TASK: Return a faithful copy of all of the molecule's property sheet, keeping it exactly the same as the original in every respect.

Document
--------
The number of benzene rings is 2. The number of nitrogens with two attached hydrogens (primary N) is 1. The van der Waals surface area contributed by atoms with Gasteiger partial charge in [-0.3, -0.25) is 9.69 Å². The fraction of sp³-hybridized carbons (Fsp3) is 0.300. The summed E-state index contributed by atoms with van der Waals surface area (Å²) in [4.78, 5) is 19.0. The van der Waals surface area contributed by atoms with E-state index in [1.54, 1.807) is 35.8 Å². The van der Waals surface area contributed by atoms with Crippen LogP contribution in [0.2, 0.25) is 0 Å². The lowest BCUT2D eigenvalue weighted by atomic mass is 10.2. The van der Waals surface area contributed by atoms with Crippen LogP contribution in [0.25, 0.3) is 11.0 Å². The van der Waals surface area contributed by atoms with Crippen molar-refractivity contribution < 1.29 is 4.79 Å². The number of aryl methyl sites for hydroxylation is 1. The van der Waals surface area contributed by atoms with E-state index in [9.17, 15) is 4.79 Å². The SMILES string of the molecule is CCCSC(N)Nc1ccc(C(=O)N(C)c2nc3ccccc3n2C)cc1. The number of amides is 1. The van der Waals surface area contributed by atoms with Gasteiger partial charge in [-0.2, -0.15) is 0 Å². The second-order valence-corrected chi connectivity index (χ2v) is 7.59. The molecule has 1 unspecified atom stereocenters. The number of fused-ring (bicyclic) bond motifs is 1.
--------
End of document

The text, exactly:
The number of benzene rings is 2. The number of nitrogens with two attached hydrogens (primary N) is 1. The van der Waals surface area contributed by atoms with Gasteiger partial charge in [-0.3, -0.25) is 9.69 Å². The fraction of sp³-hybridized carbons (Fsp3) is 0.300. The summed E-state index contributed by atoms with van der Waals surface area (Å²) in [4.78, 5) is 19.0. The van der Waals surface area contributed by atoms with E-state index in [1.54, 1.807) is 35.8 Å². The van der Waals surface area contributed by atoms with Crippen LogP contribution in [0.2, 0.25) is 0 Å². The lowest BCUT2D eigenvalue weighted by atomic mass is 10.2. The van der Waals surface area contributed by atoms with Crippen LogP contribution in [0.25, 0.3) is 11.0 Å². The van der Waals surface area contributed by atoms with Crippen molar-refractivity contribution < 1.29 is 4.79 Å². The number of aryl methyl sites for hydroxylation is 1. The van der Waals surface area contributed by atoms with E-state index in [9.17, 15) is 4.79 Å². The SMILES string of the molecule is CCCSC(N)Nc1ccc(C(=O)N(C)c2nc3ccccc3n2C)cc1. The number of amides is 1. The van der Waals surface area contributed by atoms with Gasteiger partial charge in [-0.2, -0.15) is 0 Å². The second-order valence-corrected chi connectivity index (χ2v) is 7.59. The molecule has 1 unspecified atom stereocenters. The number of fused-ring (bicyclic) bond motifs is 1.